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Return To The 50-50 Strategy

03/03/04 04:03:31 PM PST
by Dr. Charles B. Schaap

Once again, the 50-day moving average helps traders out.

In my December Working Money article, "The 50-50 Strategy," I presented retrospective charts of stocks that had proved to be profitable trades. This time, I will identify stocks that meet the criteria for trading the 50-50 strategy so the progress of the trades can be followed going forward.


During the market correction that took place toward the end of January 2004, the Nasdaq Composite (COMPX) retraced to its 50-day moving average, which means it will now test support at this level. Since about 75% of stocks rise and fall in concert with the major market indexes, such as the COMPX, there will be several stocks at or near their 50-day moving averages. This is the time to look for good trading candidates. The 50-50 strategy is custom-made to take advantage of market pullbacks to the 50-period EMA.

During pullbacks, profits are taken on stocks that have risen in price. Such pullbacks are healthy for the stock market, and they set the stage for more potential market runups. So rather than think of pullbacks as negative events, it is best to view them as new opportunities to buy stocks at discounted prices. Keep in mind, though, that the recent market decline could lead to a further decline if the 50-day moving average fails to provide strong support for the COMPX. That is why it is imperative to have stop-loss orders on all stock positions at all times.

To recap, the 50-50 strategy is a simple, trend-following strategy for intermediate- to long-term trades. The strategy looks to buy stocks when they have pulled back to their 50-day exponential moving averages (EMA), and when J. Welles Wilder's relative strength index (RSI) is above 50. To help time the trade, the 14-period RSI should be oversold, generally less than 35. Always wait to enter the trade on a three-bar, short-term price reversal. Place a stop-loss order below the 50-day moving average.

It is important to make sure that the stock is trending upward on both the daily and weekly time frames. When possible, the best time to enter the 50-50 strategy is in the early stages of a new trend. The new trend may occur after a long consolidation period, or when a trending stock pulls back, then reasserts its upward trend. Avoid stocks that show weak technical patterns such as a double top, or where the stock is nearing a major overhead resistance level. Always take the overall trend of the market indexes into consideration. Should the stock weaken and close below its 50-day moving average, exit the position and reevaluate.


Here are three stocks that generally meet the criteria for investing using the 50-50 strategy. Some technical insights are provided as additional reasons to consider these stocks:

Bristol-Myers Squibb (BMY): This drug manufacturer has a weekly cup-with-handle formation (Figure 1). The daily pullback to its 50-day moving average represents a 50% Fibonacci retracement from the high on January 21, 2004. At $27.85, the stock has just made a double bottom and a three-bar reversal, suggesting higher prices ahead.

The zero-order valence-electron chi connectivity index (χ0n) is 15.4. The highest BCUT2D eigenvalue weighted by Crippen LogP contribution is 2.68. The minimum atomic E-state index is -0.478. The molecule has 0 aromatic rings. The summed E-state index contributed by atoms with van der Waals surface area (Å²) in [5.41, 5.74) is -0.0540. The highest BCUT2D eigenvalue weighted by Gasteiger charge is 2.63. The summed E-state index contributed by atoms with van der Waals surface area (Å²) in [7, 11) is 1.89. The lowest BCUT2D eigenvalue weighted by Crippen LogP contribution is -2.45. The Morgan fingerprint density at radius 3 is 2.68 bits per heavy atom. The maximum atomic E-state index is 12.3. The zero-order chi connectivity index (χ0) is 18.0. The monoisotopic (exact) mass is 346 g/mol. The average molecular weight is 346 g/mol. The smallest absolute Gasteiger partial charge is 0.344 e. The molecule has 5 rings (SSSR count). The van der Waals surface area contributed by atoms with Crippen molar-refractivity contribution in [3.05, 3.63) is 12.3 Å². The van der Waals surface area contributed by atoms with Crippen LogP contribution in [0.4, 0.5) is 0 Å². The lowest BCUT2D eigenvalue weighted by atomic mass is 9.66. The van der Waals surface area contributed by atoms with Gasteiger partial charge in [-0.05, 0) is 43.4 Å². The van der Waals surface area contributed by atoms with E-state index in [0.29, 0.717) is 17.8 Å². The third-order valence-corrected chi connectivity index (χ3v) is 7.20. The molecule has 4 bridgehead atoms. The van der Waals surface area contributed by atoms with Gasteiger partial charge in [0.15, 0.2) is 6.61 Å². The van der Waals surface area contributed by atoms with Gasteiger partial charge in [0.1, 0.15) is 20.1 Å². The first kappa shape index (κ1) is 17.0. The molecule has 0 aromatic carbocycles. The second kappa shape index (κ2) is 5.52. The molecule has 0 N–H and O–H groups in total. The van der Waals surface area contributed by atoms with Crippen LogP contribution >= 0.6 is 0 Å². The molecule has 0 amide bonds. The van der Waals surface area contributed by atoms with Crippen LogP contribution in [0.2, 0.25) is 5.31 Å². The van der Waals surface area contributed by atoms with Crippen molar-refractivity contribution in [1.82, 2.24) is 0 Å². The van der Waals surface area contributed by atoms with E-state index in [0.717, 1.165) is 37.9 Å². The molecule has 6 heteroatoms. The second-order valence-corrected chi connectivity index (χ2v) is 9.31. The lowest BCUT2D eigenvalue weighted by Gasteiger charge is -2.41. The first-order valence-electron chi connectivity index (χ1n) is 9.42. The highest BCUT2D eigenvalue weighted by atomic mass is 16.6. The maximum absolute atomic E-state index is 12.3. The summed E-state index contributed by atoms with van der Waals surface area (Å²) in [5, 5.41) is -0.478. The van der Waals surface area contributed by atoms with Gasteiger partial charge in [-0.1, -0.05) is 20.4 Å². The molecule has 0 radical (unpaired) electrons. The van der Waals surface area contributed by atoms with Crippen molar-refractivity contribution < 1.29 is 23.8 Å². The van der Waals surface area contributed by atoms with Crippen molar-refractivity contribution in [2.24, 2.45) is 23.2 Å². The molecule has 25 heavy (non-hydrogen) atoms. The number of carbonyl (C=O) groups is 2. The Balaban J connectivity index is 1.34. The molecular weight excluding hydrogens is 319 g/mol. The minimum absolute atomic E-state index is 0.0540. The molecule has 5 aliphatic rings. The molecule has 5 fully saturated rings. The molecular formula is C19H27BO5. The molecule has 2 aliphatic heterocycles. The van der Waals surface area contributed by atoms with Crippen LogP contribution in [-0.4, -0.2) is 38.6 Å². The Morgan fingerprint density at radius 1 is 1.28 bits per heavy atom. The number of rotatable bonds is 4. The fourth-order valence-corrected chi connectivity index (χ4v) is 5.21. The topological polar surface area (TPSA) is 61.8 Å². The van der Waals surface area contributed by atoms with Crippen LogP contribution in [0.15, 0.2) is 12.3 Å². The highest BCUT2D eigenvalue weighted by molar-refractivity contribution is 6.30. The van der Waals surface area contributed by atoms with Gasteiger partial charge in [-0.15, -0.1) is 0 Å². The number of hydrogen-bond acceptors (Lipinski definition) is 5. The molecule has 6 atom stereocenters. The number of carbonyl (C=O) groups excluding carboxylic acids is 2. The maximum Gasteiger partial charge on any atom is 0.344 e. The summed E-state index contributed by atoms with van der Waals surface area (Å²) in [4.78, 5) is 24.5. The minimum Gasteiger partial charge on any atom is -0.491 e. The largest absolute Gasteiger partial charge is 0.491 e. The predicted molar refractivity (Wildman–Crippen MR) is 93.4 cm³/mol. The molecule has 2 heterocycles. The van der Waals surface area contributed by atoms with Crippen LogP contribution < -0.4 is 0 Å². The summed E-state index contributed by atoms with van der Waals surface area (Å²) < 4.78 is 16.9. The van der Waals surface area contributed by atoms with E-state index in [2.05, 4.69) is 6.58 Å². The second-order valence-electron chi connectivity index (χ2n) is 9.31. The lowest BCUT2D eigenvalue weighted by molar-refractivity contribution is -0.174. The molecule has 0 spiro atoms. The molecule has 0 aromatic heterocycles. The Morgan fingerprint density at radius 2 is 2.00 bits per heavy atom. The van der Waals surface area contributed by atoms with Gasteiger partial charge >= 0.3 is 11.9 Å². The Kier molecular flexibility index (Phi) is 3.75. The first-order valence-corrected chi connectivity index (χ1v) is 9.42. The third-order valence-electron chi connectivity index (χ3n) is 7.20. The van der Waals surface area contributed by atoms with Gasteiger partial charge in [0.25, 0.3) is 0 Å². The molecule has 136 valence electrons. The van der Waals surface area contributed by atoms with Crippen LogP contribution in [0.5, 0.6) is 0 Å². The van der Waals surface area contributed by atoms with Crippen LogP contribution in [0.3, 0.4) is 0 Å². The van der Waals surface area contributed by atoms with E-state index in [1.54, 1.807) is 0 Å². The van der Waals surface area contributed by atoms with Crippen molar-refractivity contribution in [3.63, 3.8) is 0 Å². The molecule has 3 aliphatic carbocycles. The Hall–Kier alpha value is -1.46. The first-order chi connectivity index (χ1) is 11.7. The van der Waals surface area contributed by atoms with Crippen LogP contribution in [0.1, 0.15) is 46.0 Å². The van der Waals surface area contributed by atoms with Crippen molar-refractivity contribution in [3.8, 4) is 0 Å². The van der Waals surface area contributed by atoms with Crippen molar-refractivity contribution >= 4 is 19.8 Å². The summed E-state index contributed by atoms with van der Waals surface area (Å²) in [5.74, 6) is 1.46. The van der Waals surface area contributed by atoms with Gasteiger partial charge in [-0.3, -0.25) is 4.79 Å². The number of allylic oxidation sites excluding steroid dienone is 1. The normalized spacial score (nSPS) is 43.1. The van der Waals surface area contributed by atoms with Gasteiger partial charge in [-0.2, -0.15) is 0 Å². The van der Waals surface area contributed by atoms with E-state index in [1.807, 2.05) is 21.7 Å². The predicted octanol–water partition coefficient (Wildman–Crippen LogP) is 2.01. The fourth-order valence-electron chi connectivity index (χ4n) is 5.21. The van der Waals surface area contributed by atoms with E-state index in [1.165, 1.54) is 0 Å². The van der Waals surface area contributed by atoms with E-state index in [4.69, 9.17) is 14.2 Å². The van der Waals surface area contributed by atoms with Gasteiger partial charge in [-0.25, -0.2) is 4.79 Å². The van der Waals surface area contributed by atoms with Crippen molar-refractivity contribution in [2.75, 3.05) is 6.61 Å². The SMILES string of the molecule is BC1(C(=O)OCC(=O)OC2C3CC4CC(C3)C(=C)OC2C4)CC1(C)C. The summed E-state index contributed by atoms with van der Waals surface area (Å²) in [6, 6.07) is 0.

Figure 1: Bristol-Myers Squibb Co. (BMY). Notice that prices have retraced to their 50-day moving average. Does this mean higher prices ahead?

Electronics Boutique Holdings Corp. (ELBO): This retail electronics store broke out in January 2004 after a two-month inverted head & shoulders formation (Figure 2). Since then, it has consolidated along the 50-day moving average and appears ready to start another move upward. The longer-term view shows a weekly inverted head & shoulders pattern that is bullish.

Figure 2: Electronics Boutique Holdings Corp. (ELBO). Here prices have consolidated at the 50-day moving average, and it appears as though they are ready to move up.

Odyssey HealthCare (ODSY): In health services, Odyssey HealthCare represents long-term care facilities, which will no doubt see increased use as the baby boomer generation ages. Here again, we see an inverted head & shoulders pattern on the daily chart (generally bullish). A recent close at the 50-day moving average should find support. The stock tested and rebounded from its 200-day moving average in January 2004.

Figure 3: Odyssey HealthCare (ODSY). Here you see a head & shoulders bottom and a close at the 50-day moving average. Both are signs that prices may move up.


Stocks that break out above their 50-day moving averages are likely to continue their upward trends. The 50-day moving average provides an excellent entry point with reasonable risk compared to potential profits in the intermediate term. For best results, consider both daily and weekly trends, and make sure that general market indexes, such as the COMPX, are also holding above their 50-day moving averages.

Charles Schaap is a freelance writer, trader, and technical analyst for He may be contacted at


Schaap, Charles B. [2004]. "The 50-50 Strategy," Technical Analysis of STOCKS & COMMODITIES, Volume 22: March.
Murphy, John J. [1999]. Technical Analysis Of The Financial Markets, Prentice Hall Press.

Current and past articles from Working Money, The Investors' Magazine, can be found at

Dr. Charles B. Schaap

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